What are Soapberries?

Image of soapberries - the magical fruit.

Soapberries, also called soapnuts, are actually a small fruit. They are the fruit of the Sapindus Mukorossi tree which is found naturally growing in the foothills of the Himalayan mountains.

Sapindus Mukorossi Tree also known as Indian Soapberry

The skin of this fruit contains plant saponin, a totally natural gentle soap that has been used for centuries to clean skin and clothes. Saponin works as a surfactant, breaking the surface tension of the water and create a lather that lifts dirt and grease from skin, leaving it suspended in the water that is rinsed away. For laundry, this surfactant action penetrates the fibers of your clothing too, lifting stains from the fabric and washing them away with the water.

Unlike commercial chemical and processed soaps, organic soapberry saponin is perfect for your skin. It creates a lather that is pH balanced, wonderfully moisturizing, and gently cleanses your skin and clothes. It really is the gentlest, kindest, most natural soap you can use on your skin.

Young soapberries growing on a tree

There are actually a few different saponin filled soapberry trees all in the Lychee family. They are native to warm temperate and tropical regions. Mukorossi, also known as Indian Soapberry, contains the highest and most effective concentration of natural plant saponin and is the most widely grown soapberry tree. It grows naturally in the Himalaya region and is highly sustainable, requiring minimum intervention, and each tree produces 30-35kg of fruit per year.

How do you get the saponin from the Soapberry?

When ripe, soapberries are harvested from the trees and the seed in the middle is just as they are, for laundry, by placing a 5-8 shells in a small cotton bag in the washing machine. We sell these raw laundry in bags of 250g and 1kg. You can leave soapberries in the wash for the full cycle including rinse, as they make a great fabric softener as well.

It is also possible to gently heat the soapberries in water to release the saponin, then whip into a foam to produce soapnut liquid household cleaner or shampoo. Although rewarding, doing this at home can be a complex process of trial and error, requiring specific nut/ water ratios to produce an effective liquid, which then needs to be kept in the fridge or freezer. These solutions benefit from adding tea-tree and vinegar for the house cleaner, and aloe vera, tea-tree and rosemary for the shampoo.

Soapberries drying in the sun.Greenfrog was born out of the idea to create bodywashes and handwashes out of this remarkable natural ingredient, so you can enjoy a uniquely natural organic soap with no nasty chemicals and no long process of home preparation. We took the soapberries and added luxurious invigorating essential oils and a generous amount of organic Mexican Aloe Vera, to produce a truly luxurious natural cleanser that takes total care of your skin.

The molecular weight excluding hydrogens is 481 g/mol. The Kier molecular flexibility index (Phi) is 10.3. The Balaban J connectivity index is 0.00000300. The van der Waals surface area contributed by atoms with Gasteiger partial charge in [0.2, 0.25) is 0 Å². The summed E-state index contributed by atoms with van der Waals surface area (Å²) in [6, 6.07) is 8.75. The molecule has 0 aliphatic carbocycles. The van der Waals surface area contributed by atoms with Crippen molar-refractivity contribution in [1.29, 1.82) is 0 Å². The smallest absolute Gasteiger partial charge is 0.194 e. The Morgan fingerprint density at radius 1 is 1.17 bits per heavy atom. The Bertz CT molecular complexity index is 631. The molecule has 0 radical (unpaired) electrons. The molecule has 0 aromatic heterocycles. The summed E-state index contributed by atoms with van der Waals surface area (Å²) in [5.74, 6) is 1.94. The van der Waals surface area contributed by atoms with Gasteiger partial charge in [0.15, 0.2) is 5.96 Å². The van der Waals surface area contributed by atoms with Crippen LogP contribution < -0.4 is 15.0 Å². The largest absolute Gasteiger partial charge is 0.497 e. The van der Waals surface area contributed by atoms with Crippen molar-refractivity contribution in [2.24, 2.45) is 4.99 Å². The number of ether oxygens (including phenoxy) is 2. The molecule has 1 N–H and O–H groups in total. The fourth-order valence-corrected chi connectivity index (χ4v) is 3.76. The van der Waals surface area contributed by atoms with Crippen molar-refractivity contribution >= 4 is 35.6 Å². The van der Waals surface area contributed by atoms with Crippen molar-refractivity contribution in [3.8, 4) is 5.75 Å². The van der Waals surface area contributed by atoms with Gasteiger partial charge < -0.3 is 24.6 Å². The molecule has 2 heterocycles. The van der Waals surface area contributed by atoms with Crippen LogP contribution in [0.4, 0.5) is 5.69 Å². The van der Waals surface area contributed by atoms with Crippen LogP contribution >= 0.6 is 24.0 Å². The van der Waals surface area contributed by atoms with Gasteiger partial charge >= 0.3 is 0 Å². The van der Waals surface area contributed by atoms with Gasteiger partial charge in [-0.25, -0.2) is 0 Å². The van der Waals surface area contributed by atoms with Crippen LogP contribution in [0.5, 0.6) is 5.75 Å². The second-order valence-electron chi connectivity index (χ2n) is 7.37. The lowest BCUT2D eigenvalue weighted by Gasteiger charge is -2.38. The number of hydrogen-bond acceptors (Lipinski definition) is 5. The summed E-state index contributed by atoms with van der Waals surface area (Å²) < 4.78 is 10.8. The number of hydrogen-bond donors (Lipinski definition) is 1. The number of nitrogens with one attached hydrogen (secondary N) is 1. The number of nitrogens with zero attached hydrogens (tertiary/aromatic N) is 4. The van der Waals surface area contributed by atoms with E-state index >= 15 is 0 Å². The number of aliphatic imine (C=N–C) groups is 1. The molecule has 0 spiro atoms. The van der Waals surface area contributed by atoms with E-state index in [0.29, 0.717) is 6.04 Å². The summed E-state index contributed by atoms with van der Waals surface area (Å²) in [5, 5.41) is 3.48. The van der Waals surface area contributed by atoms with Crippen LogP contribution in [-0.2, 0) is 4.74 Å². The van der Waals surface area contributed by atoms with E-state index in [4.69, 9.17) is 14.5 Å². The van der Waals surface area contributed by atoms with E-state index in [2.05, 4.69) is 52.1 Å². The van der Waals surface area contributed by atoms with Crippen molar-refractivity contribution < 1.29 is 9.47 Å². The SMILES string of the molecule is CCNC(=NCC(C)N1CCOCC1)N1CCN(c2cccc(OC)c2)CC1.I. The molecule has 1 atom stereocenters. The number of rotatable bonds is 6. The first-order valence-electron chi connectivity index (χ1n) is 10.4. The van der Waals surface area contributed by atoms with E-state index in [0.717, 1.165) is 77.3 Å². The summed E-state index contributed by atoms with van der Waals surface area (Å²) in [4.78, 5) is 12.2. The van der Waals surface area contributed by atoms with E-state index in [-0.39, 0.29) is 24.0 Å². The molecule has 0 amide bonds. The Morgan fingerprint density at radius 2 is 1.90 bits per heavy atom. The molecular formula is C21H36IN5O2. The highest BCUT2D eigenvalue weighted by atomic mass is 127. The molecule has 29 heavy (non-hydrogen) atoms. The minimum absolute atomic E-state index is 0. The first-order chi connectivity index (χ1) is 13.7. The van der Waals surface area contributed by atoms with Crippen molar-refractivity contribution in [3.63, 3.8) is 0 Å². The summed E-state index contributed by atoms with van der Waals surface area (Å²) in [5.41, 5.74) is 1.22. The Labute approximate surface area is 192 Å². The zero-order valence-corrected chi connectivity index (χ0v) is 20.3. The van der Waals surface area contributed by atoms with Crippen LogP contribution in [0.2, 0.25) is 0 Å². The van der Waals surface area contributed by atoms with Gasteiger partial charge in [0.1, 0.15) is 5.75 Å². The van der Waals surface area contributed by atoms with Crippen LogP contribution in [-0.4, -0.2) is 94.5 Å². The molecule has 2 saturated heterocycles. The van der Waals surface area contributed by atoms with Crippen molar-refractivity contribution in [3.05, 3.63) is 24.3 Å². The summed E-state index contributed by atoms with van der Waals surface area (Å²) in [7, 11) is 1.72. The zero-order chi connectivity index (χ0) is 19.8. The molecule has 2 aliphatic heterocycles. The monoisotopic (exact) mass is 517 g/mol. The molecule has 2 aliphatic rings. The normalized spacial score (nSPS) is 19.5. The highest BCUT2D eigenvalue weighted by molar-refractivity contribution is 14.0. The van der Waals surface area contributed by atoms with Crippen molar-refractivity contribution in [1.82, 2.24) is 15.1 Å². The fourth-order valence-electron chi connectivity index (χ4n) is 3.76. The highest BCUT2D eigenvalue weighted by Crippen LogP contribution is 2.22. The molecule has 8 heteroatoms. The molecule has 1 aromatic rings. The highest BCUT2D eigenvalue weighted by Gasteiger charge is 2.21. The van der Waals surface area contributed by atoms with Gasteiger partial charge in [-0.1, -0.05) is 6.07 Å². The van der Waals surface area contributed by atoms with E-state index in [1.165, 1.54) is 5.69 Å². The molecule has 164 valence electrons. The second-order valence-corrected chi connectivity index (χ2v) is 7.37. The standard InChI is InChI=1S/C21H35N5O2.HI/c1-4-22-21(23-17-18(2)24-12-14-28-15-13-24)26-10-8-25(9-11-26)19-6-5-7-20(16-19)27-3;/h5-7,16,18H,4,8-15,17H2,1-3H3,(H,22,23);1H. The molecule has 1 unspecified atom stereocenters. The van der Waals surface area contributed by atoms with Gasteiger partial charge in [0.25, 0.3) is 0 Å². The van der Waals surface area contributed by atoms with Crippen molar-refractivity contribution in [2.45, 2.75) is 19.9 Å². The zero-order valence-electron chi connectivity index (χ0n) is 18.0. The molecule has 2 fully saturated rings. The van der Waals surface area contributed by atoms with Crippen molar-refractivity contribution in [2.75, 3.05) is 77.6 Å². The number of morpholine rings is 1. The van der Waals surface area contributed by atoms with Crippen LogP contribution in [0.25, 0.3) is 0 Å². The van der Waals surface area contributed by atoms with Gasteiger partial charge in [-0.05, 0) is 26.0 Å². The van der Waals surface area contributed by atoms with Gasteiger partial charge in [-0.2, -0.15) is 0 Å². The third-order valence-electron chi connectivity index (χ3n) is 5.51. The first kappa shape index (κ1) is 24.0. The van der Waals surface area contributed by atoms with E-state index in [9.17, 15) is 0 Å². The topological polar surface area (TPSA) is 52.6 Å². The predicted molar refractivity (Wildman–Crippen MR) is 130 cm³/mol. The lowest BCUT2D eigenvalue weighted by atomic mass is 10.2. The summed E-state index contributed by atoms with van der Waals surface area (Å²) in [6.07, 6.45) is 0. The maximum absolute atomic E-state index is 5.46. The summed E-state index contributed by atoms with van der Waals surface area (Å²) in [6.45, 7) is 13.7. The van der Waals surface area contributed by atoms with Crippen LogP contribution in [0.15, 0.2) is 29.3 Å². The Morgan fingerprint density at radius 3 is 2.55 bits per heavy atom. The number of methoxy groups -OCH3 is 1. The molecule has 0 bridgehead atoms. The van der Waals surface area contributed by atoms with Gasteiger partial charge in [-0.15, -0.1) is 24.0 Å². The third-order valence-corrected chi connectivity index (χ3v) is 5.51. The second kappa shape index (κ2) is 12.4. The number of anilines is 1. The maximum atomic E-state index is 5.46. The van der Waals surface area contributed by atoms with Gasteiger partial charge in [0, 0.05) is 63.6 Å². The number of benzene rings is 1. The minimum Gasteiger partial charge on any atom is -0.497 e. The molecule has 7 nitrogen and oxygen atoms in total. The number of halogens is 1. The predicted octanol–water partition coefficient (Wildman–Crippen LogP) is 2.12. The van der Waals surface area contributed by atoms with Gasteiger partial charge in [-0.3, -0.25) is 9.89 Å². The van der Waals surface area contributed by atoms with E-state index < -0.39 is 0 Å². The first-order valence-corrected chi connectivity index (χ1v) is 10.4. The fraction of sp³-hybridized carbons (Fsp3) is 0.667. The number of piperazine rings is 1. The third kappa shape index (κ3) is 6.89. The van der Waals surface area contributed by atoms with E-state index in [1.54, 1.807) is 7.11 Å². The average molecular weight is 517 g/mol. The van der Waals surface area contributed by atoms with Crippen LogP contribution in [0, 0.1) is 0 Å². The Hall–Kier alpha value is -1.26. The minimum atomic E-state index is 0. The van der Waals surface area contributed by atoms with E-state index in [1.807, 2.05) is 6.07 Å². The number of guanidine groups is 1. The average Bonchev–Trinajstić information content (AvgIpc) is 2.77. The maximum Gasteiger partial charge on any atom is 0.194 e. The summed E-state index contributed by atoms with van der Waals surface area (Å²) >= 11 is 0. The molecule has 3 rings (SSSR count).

If doesn’t feel very soapy, there isn’t a lot of lather.

The appearance of abundant lather is important to commercial chemical soaps, to give us the sensory impression that is working. This bold lather is actually misleading characteristic of modern commercial soap. To achieve it most soaps and bodywashes use artificial foaming agents to produce the visual appearance. These agents don’t increase the effectiveness of the product, they just introduce more chemicals into our washing and wellbeing routine. Soapberries work effectively without this misleading excessive foam.

Young soapberries growing on a tree

Aren’t soapberries just for laundry?

No, where they grow naturally, soapberries have been used for centuries to wash skin and hair as well as clothes, they are good for washing everything, but particularly bodywashing as they are so skin-compatible and totally chemical-free. They have been used for centuries in Ayurvedic medicine and have mild anti-bacterial and insecticidal properties, making them a perfect solution for preventing headlice.

I have eczema / psoriasis / sensitive skin, can I use them? Can I use them for my baby?

Because they are so mild and natural, soapberries are a healthier soap for everyone. They are particularly good for babies, children and those with sensitive skin, eczema, allergies and psoriasis. They have been used to treat these skin conditions and many people report great improvements once switching to a soapberry bodywash or handwash. They are ideal for baby’s delicate skin and are perfect for cloth nappies and baby clothes.

Are they environmentally friendly?

Studies have shown soapberries are not only compatible with all septic and grey water systems, they are actually beneficial to the surrounding environment. They are totally biodegradable and compatible with wildlife. Not only are soapberries the most natural soap for us, there are good for the plants and soil around us.

Try this magical product for yourself and see what all the fuss is all about!

Botanical information about soapberries.

Anid BytyciWhat are Soapberries?